After checking out the shipwreck, start heading south toward Cannon Beach. On the way, you’ll pass close to Lewis and Clark National Historic Park. If you’re into history, this is a cool place to check out for an hour or two.

    The park features a replica of Fort Clatsop, the encampment of the explorers at the mouth of the Columbia River. There are also interactive displays where you can learn about the Corp of Discovery and Lewis and Clark’s 8,000-mile journey.

    Ecola State Park

    Ecola State Park is a beautiful park with lots of hiking trails and stunning viewpoints. Park at the Ecola Point Viewpoint and hike to Indian Beach for amazing views and great tidepooling.

    Note: This trail can be very muddy, so be sure to wear good hiking boots and consider using trekking poles.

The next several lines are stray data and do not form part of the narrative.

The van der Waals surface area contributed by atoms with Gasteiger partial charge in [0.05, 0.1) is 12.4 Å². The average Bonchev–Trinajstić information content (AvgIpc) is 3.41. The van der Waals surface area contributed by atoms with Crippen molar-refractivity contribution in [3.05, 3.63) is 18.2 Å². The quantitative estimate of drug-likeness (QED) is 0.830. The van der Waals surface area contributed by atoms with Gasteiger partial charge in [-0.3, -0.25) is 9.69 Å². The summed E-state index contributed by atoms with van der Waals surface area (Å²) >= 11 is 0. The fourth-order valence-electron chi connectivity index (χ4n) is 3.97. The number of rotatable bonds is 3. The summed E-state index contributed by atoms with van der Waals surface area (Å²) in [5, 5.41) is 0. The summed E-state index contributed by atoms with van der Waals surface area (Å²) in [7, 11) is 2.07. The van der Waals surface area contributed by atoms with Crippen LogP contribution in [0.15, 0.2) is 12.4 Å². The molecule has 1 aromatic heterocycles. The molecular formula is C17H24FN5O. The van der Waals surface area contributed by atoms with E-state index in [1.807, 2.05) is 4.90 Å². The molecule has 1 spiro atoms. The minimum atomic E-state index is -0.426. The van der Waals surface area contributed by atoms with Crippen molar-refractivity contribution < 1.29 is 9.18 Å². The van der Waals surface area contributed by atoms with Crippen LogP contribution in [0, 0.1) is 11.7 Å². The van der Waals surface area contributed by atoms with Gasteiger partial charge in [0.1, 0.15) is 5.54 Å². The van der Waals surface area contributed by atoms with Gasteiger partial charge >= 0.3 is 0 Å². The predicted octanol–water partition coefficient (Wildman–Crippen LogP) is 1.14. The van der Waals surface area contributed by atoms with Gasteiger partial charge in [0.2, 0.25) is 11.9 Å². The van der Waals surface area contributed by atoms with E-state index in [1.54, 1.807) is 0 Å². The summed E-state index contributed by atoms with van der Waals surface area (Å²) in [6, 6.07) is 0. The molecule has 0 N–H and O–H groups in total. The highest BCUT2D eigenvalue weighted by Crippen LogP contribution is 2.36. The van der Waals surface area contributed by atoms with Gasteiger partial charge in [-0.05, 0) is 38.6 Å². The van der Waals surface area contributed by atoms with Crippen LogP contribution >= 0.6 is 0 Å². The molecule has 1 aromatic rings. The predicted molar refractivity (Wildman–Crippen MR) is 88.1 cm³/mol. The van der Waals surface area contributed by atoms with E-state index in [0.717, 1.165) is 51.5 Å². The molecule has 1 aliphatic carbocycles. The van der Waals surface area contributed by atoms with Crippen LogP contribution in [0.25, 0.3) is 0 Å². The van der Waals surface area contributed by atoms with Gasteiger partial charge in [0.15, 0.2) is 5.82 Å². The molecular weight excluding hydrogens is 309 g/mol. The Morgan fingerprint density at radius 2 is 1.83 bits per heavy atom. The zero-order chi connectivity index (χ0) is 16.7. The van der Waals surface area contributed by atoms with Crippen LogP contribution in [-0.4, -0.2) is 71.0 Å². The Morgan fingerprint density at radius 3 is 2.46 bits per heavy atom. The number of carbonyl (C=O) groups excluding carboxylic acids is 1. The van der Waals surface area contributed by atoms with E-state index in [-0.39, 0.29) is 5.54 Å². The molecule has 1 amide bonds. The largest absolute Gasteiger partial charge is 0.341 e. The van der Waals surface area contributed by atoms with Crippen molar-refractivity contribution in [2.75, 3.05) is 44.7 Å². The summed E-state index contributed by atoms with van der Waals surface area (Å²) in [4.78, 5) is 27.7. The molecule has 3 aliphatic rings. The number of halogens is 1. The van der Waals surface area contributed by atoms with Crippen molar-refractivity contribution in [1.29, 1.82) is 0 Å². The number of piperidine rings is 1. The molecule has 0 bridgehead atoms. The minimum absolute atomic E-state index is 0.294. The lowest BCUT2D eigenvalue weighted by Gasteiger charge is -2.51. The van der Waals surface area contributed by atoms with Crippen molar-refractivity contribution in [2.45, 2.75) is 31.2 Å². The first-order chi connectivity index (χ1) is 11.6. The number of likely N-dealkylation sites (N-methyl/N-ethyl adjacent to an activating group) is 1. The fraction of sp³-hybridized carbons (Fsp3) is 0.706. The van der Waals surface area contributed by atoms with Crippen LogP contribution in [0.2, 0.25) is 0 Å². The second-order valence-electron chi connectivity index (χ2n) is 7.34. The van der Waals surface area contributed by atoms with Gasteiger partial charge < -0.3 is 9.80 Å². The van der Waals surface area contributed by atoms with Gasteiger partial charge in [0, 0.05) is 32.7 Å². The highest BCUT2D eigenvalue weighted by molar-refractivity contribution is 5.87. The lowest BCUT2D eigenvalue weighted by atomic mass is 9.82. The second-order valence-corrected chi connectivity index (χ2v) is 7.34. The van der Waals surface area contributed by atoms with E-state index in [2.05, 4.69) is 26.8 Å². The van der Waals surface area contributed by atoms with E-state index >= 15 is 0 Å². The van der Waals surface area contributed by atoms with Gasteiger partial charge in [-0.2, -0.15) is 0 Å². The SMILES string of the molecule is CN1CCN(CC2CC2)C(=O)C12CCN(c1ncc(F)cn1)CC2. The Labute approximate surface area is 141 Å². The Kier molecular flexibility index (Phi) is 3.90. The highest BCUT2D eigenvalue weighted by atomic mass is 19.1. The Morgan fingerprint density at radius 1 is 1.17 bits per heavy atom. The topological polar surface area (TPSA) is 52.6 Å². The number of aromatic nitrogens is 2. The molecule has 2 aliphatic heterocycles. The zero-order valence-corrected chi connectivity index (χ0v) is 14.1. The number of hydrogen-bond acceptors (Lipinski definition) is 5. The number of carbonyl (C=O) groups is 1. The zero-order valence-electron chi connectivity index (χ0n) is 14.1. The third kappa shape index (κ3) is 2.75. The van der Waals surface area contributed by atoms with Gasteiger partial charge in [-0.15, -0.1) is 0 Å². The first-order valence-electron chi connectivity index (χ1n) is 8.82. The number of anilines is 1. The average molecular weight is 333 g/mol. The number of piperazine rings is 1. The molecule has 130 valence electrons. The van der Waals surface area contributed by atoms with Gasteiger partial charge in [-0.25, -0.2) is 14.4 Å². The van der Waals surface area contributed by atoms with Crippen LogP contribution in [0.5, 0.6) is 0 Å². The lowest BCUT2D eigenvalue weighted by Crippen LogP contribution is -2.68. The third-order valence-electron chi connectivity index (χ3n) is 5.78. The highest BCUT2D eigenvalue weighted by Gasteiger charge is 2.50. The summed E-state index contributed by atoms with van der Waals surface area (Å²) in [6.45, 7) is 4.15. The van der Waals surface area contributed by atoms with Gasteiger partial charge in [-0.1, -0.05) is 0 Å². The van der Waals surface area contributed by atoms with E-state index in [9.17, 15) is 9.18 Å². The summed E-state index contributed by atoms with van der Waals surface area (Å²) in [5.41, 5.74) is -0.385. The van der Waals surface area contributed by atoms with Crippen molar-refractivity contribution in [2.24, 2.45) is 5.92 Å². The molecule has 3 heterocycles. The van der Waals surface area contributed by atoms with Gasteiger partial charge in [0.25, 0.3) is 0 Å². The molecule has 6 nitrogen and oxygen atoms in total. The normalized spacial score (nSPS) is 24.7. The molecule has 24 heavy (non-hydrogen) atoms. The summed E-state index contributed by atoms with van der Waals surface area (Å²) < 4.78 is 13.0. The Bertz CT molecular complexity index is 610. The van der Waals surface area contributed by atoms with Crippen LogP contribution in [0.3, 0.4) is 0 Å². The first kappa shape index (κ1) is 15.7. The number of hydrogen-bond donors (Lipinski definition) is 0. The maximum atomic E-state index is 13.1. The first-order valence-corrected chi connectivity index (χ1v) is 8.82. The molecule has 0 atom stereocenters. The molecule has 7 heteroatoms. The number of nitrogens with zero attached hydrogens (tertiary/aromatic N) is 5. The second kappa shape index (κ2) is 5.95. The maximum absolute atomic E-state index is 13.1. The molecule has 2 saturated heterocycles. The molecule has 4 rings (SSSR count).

You can also walk for miles along Crescent Beach which is shown in the photo below.

    Woman standing on the edge of an overlook looking down at a sandy beach at Ecola State Park in Oregon
    Ecola State Park viewpoint

    Cannon Beach

    Your final destination for today is the beautiful Cannon Beach! This stunning beach and quaint beach town are among the most popular on the Oregon Coast, but for good reason. Cannon Beach features the towering Haystack Rock, which juts up out of the water not too far offshore.

    Spend some time strolling the sandy beach before heading into town to grab dinner at Pelican Brewing. Also, Cannon Beach is very dog-friendly. Dogs are allowed off-leash on the beach as long as they are under voice control.

    Tip: There isn’t a lot of great camping around here, so this might be a place to splurge on a Cannon beach hotel.

    Haystack Rock at Cannon beach with the sun setting behind it. A dog is sitting on the beach
    If you can, catch Cannon Beach at sunset

    Day 3: Cannon Beach to Camp Lookout State Park

    Day 3 Overview

    • DRIVING DISTANCE – 52 miles
    • DRIVE TIME – 1 hour 15 minutes
    • ON THE WAY – Hug Point State Park, Oswald West State Park, Neahkahnie Viewpoint
    • CAMPING OPTION – Camp Lookout State Park Campground
    • LODGING OPTIONTillamook Hotels, Camp Lookout State Park has cabins and yurts